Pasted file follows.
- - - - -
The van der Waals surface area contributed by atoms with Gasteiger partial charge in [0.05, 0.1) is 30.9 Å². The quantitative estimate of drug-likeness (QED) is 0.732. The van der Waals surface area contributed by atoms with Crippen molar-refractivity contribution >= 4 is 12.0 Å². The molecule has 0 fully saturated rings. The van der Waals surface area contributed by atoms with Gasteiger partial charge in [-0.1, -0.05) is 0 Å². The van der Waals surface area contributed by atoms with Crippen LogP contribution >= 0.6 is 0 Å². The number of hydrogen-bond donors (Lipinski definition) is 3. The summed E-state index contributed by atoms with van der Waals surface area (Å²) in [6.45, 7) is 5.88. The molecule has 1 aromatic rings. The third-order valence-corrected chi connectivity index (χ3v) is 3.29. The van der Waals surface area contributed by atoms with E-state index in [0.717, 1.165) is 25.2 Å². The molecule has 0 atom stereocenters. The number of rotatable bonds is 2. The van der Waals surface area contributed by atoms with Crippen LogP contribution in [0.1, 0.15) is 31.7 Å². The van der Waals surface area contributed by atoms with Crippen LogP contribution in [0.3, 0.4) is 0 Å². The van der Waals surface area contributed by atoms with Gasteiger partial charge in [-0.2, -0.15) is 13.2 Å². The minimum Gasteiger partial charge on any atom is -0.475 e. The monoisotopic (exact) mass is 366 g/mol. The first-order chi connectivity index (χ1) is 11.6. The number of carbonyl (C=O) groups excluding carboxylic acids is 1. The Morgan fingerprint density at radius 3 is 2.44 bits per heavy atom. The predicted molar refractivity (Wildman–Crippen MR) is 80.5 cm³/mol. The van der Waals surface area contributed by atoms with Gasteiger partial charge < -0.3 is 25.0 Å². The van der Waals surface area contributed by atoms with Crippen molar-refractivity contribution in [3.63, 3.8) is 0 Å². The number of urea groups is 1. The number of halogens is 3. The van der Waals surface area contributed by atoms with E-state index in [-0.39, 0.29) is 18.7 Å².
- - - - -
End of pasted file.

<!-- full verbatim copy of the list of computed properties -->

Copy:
The van der Waals surface area contributed by atoms with Gasteiger partial charge in [0.05, 0.1) is 30.9 Å². The quantitative estimate of drug-likeness (QED) is 0.732. The van der Waals surface area contributed by atoms with Crippen molar-refractivity contribution >= 4 is 12.0 Å². The molecule has 0 fully saturated rings. The van der Waals surface area contributed by atoms with Gasteiger partial charge in [-0.1, -0.05) is 0 Å². The van der Waals surface area contributed by atoms with Crippen LogP contribution >= 0.6 is 0 Å². The number of hydrogen-bond donors (Lipinski definition) is 3. The summed E-state index contributed by atoms with van der Waals surface area (Å²) in [6.45, 7) is 5.88. The molecule has 1 aromatic rings. The third-order valence-corrected chi connectivity index (χ3v) is 3.29. The van der Waals surface area contributed by atoms with E-state index in [0.717, 1.165) is 25.2 Å². The molecule has 0 atom stereocenters. The number of rotatable bonds is 2. The van der Waals surface area contributed by atoms with Crippen LogP contribution in [0.1, 0.15) is 31.7 Å². The van der Waals surface area contributed by atoms with Crippen LogP contribution in [0.3, 0.4) is 0 Å². The van der Waals surface area contributed by atoms with Gasteiger partial charge in [-0.2, -0.15) is 13.2 Å². The minimum Gasteiger partial charge on any atom is -0.475 e. The monoisotopic (exact) mass is 366 g/mol. The first-order chi connectivity index (χ1) is 11.6. The number of carbonyl (C=O) groups excluding carboxylic acids is 1. The Morgan fingerprint density at radius 3 is 2.44 bits per heavy atom. The predicted molar refractivity (Wildman–Crippen MR) is 80.5 cm³/mol. The van der Waals surface area contributed by atoms with Gasteiger partial charge < -0.3 is 25.0 Å². The van der Waals surface area contributed by atoms with Crippen molar-refractivity contribution in [3.63, 3.8) is 0 Å². The number of urea groups is 1. The number of halogens is 3. The van der Waals surface area contributed by atoms with E-state index in [-0.39, 0.29) is 18.7 Å².